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Author Topic: limited space antenna  (Read 1364 times)

Posts: 127


« on: December 23, 2008, 11:40:14 AM »

Hi All,
I'm looking for a limited space antenna solution where HF antenna space and size is an issue...
I was looking at the mfj-1775 rotatable dipole and also the mfj-1796 vertical. Both antennas will fit, but how are they compared performance wise ?
Anyone out there in cyberspace with experience with either or both antennas ?

73 & Merry Christmas
Demetre - SV1ENS

Posts: 1556

« Reply #1 on: December 23, 2008, 05:22:13 PM »

I have the MFJ-1775.  Convsidering its size, it works pretty well and I've been happy with it for over two years now.  It is unobtrusive and light-weight.  As it is a short, loaded antenna its bandwidth is pretty narrow, especially on 40- and 20-meters.  The only other thing that you need to be aware of is that it does take a while to tune up properly.  Not difficult, but tedious.  I have a review of this antenna in the "Reviews" section of my website at

Phil - AD5X

Posts: 507

« Reply #2 on: December 26, 2008, 09:38:41 AM »


I’ve had my 1775 up in the air for about a couple of months now. For a compromise, it does very well. Haven’t had any GOOD openings on 10M & 6M yet. I took Phil’s advice on the hardware to keep the spokes in place. Next will be to install a rotor.


Posts: 2

« Reply #3 on: December 26, 2008, 01:22:37 PM »

I've been going through this recently - here's my experiences...

I live in a three storey - a "town house" as they call it here in England. My garden is small - around 10m square - and I try to avoid letting neighbours know that I have a transmitter in the house - experience shows that you get blamed for every single glitch on the TV even when they are not your fault.

I started out with a wire loop running round the eaves of the roof and tuned with an SGC autotuner. It comes out at around 100 feet of wire - I did initially feed it with a length of 300 ohm twin feeder and it behaved pretty much like a G5RV. The SGC gets a decent match on all bands from 160m down to 10m and I've made contacts all round the world on it including both VK and ZL (during the peak of the sunspot cycle). But it does suffer from a fairly high noise floor due to pickup from the house wiring and appliances. It also tends to interfere with TVs, hifi and cordless phones on various frequencies.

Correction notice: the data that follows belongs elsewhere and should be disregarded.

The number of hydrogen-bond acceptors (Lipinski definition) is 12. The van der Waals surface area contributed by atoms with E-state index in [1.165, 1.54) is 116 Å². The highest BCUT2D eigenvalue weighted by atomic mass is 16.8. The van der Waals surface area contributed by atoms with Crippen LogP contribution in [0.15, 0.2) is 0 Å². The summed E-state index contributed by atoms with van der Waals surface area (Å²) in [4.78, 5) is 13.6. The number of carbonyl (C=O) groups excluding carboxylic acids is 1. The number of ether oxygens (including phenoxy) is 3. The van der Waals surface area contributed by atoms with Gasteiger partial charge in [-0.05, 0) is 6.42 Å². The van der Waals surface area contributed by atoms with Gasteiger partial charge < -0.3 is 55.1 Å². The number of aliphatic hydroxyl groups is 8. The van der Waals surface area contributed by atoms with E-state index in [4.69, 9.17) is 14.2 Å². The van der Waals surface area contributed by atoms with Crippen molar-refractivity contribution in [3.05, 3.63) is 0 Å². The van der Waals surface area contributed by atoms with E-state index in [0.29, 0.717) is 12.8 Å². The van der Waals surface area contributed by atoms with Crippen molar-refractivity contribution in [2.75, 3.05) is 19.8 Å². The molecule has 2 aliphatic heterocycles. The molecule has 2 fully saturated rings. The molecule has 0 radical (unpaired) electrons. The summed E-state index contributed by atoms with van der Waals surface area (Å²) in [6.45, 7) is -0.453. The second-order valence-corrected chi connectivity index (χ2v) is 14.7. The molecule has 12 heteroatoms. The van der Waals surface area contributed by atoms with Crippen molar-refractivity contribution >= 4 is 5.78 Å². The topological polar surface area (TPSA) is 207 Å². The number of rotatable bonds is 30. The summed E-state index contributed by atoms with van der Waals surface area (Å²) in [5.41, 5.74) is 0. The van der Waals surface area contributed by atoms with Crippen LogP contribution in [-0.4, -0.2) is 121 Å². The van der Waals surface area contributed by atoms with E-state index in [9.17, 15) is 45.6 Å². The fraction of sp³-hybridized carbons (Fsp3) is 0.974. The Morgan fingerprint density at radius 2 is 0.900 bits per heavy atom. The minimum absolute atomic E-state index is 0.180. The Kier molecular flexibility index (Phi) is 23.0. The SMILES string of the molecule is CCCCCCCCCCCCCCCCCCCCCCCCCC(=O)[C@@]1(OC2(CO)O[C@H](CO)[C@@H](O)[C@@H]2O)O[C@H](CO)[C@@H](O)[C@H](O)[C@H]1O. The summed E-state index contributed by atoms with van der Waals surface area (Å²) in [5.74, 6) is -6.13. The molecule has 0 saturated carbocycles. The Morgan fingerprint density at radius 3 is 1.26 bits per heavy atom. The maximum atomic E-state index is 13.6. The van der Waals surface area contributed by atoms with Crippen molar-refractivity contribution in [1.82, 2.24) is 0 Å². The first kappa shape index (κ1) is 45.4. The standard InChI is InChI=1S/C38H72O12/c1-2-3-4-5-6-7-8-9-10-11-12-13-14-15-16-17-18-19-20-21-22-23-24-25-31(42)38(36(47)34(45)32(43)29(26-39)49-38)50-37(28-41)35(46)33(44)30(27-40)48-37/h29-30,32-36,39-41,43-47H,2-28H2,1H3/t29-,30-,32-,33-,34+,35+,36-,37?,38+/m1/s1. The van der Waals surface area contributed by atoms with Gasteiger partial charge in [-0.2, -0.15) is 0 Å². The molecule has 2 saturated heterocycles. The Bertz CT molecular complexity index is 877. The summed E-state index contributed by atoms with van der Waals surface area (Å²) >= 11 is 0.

I then bought an MFJ Magnetic Loop (the 30m - 10m version) which I mounted horizontally in the loft at around 35 feet above ground level. This outperforms the wire loop by a good two or three S points on all bands that it covers on both receive and transmit. It also has a significantly lower noise floor and causes a lot less interference to televisions and hifi. At just one metre diameter, it's got to be the smallest HF antenna on the market and, being balanced, it doesn't care too much about the quality of your earth connection. The only real downside is the very narrow bandwidth which requires retuning every few tens of kHz.

Most recently I've bought a Sandpiper MV10 on the strength of the good reviews here on eHam. It's a compact, multi-band loaded vertical - Maldol and Diamond have produced similar products. I've got it mounted in my garden, hidden from view by a large tree and with a quarter wave counterpoise for each band. I wasn't expecting miracles, but I did hope that, mounted outside the loft, it would, at least, outperform the tiny MFJ loop. In practice, it performs very much the same as the original wire loop and several S points down on the MFJ loop. On the plus side, it is a lot less prone to noise and the TVI is pretty much non-existent.

In fairness to the Sandpiper, I've only just got it set up and I think its performance can be improved with more counterpoises and some more attention to tuning the elements. But it does have a long way to go before it even equals the performance of the magnetic loop.

For 30m and up, I think that the MFJ Magnetic Loop will be very difficult to beat with anything less than a full sized antenna provided you don't mind the need for frequent re-tuning - it's a one metre diameter loop of thick aluminium tubing and would probably perform even better out in the open. It is quite a lot more expensive than either of the other two options - about twice the price of either, in fact. They do make a 40m version, but that has received very mixed reviews - it really is getting a bit too small for the wavelength.

Magnetic loops are not particularly hard to build - the most difficult bit is sourcing a variable capacitor with a large enough air-gap for the voltages involved. I have an idea to try building a larger loop that covers 40 with reasonable efficiency and tune it with a proper servo motor of the kind used for RC modelling. With a proper control circuit driven from a PC rig control program it would be possible to overcome the need to retune - having the transceiver frequency tracked automatically - possibly a project for the summer...

Martin (G8FXC)
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